1. ‘Soldiers are for fighting, not for sitting’: Museveni says his army is ready if needed in Mozambique

Uganda is open to the idea of sending troops to fight insurgents in Mozambique’s Cabo Delgado. But for now, its resources are stretched because already, Uganda has 6 000 soldiers on a peacekeeping mission in Somalia and another 4 000 in the Democratic Republic of the Congo. This was said by the country’s strongman President Yoweri Museveni in an open session at State House in Entebbe with Mozambican President Filipe Nyusi who is on a three-day state visit to Uganda.

“What we decided to do, for now, was to send materials. I am told the problem (insurgency) is being solved, but if it’s not solved for some reason, we shall have to deploy a big force there,” Museveni said. He added that “soldiers are for fighting, not for sitting. If someone comes into our zone we fight”.

Nyusi said that one of the main reasons for his visit was to thank Uganda for its part in the fight against Islamic extremist groups in Cabo Delgado. “Uganda is already supporting Mozambique logistically and one of the purposes of this visit is to thank the sister country,” he said.


2. More Insurgent Attacks in Nangade

Insurgents carried out another attack in the Nangade district, near Chibau village, north of Cabo Delgado, against a passenger transport vehicle on Sunday 1 May. The attack happened less than 20 kilometers from the Nangade district office. Sources said there were no fatalities, but minor injuries and damage to the vehicle which, despite the heavy gunfire, the driver managed to dominate to Chibau village where he was immobilized, but with flat tires.

Soon after the attack, for fear of being victims of the attacks, other vehicles abandoned the route, having been forced to return to Nangade-head. Until 12:00 pm on Sunday, vehicles or motorvehicles had not yet been allowed to be used on that section.

The sources did not report any movement of the joint forces, despite considerable staff of Mozambican and foreign troops, positioned in that district. Also on Saturday, insurgents killed a male individual near Chibau village.


3. Bishop of Pemba Calls for International Community not to Forget Cabo Delgado

The Bishop of Pemba asked the international community this Sunday (01-05) not to forget the Mozambican province of Cabo Delgado. Dom António Juliasse Ferreira Sandramo said that the security situation in the province, which has been severely affected by terrorism, was still delicate, and that the displaced population remained in need of humanitarian aid. Bishop Juliase was participating in a mass in Maputo cathedral, presided over by the Archbishop of Maputo, Francisco Chimoio and attended by other members of the Episcopal Conference of Mozambique.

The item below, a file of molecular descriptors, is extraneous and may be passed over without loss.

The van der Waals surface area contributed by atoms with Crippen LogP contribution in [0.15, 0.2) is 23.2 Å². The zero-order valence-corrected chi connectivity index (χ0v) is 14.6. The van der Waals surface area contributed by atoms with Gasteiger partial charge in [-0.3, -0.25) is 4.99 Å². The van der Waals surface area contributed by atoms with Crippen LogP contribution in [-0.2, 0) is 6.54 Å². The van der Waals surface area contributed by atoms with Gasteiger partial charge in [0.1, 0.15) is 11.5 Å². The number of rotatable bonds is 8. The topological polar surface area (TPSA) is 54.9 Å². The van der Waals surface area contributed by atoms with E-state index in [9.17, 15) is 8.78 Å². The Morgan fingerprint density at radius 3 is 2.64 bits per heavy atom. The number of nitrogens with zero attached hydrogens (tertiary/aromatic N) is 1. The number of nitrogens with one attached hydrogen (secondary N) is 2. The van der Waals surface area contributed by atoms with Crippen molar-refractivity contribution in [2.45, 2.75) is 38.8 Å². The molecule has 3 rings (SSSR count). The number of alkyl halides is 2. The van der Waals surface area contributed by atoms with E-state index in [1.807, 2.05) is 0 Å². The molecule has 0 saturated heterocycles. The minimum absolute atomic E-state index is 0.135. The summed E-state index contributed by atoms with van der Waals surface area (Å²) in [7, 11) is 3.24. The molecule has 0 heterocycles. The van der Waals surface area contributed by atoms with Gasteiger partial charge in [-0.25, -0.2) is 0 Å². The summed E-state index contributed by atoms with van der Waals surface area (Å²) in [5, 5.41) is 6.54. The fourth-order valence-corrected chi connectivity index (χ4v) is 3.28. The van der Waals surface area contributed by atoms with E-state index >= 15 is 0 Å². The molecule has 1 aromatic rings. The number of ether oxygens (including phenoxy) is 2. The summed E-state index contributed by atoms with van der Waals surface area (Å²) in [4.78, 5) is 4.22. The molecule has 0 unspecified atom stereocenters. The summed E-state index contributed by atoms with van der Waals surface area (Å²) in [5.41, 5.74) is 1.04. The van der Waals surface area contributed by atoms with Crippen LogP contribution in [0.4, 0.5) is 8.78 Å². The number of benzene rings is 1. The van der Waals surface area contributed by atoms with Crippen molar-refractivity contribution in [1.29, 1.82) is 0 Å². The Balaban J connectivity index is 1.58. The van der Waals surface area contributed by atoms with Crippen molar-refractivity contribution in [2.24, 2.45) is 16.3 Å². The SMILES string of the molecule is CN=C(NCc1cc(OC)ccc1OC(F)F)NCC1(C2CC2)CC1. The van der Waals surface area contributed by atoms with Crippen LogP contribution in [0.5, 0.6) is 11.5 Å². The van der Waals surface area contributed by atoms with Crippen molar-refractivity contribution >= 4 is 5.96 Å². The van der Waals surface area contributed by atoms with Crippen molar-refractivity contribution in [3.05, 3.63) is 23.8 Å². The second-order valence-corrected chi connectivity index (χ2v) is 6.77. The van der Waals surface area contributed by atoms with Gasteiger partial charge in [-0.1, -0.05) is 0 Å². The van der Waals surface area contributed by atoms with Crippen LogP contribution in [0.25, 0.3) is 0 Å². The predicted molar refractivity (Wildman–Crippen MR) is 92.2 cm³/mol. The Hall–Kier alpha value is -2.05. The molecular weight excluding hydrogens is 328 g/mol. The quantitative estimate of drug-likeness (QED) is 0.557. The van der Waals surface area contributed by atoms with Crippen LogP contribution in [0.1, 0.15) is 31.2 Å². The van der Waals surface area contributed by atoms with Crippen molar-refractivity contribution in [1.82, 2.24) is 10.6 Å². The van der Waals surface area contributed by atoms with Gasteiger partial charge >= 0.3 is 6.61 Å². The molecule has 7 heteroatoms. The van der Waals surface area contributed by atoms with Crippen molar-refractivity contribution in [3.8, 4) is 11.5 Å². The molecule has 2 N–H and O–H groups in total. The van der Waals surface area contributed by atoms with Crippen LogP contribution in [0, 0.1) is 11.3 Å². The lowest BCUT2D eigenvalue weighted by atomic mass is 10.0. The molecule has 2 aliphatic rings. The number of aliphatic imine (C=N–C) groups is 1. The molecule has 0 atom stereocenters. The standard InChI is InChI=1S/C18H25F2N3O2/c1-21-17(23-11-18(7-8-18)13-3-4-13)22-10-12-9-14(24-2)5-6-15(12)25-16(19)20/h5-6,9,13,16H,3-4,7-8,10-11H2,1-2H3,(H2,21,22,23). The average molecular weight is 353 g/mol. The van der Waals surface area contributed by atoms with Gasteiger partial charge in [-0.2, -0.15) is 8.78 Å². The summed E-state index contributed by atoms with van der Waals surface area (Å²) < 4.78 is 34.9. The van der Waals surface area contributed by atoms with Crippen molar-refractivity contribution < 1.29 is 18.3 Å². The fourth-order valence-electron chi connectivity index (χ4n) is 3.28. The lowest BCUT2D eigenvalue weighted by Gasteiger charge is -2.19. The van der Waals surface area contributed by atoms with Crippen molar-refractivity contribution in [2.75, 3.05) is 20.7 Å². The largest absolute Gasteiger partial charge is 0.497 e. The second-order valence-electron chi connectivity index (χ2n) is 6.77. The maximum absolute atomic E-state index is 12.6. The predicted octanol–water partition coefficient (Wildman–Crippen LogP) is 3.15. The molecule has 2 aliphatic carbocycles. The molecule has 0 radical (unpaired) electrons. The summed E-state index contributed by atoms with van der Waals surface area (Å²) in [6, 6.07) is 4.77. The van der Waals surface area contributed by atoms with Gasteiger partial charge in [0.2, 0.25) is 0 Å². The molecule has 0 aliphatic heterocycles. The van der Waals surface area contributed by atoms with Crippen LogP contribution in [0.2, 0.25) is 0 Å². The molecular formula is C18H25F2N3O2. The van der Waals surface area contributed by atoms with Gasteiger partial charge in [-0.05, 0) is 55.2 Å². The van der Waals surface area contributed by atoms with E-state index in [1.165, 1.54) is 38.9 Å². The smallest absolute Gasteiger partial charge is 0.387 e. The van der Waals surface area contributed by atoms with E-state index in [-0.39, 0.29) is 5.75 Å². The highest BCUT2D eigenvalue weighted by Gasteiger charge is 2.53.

Dom Juliasse was first ordained a bishop in February 2019, at the Cathedral of Chimoio, and was later appointed auxiliary bishop of Maputo, where he stayed for three years. Last year, he was appointed Apostolic Administrator of the Diocese of Pemba and, in March of this year, Pope Francis appointed him Bishop of Pemba.

Sunday’s mass at Maputo’s Cathedral was a celebration for everyone to say goodbye to a son of the house: Dom António Juliasse Ferreira Sandramo.

“Insecurity prevails, the internally displaced are still many. I personally ask you, those who know me, to pray. Pray for me, and pray for peace,” the bishop said.

In an interview with VOA later, the Bishop of Pemba said that Cabo Delgado was still in dire straits and that the displaced badly needed help. “There continue to be attacks. Especially in the Nangade region, many villages were attacked in the last three months. And, that’s it – we are attentive to the situation. As a church, we can only humanely help those forced to move from one place to another. The security issue is in the hands of the government and international partners,” he said.

In addition to barbaric killings, the terrorists had destroyed social and economic infrastructure, especially in the northern districts of Cabo Delgado, among them churches and residences belonging to the Catholic Church.

The Bishop of Pemba said that, for the time being, there were no plans to rebuild them.

“The most serious is Muidumbe, where the church and the priests’ house, where we had a community radio station, were all destroyed. So, there, certainly, we will need a lot of investment to rebuild the parish mission. And we also saw the church in Mocímboa da Praia destroyed,” he said.

Dom António Juliasse Ferreira Sandramo, Bishop of Pemba, succeeds the Brazilian Luiz Fernando Lisboa.

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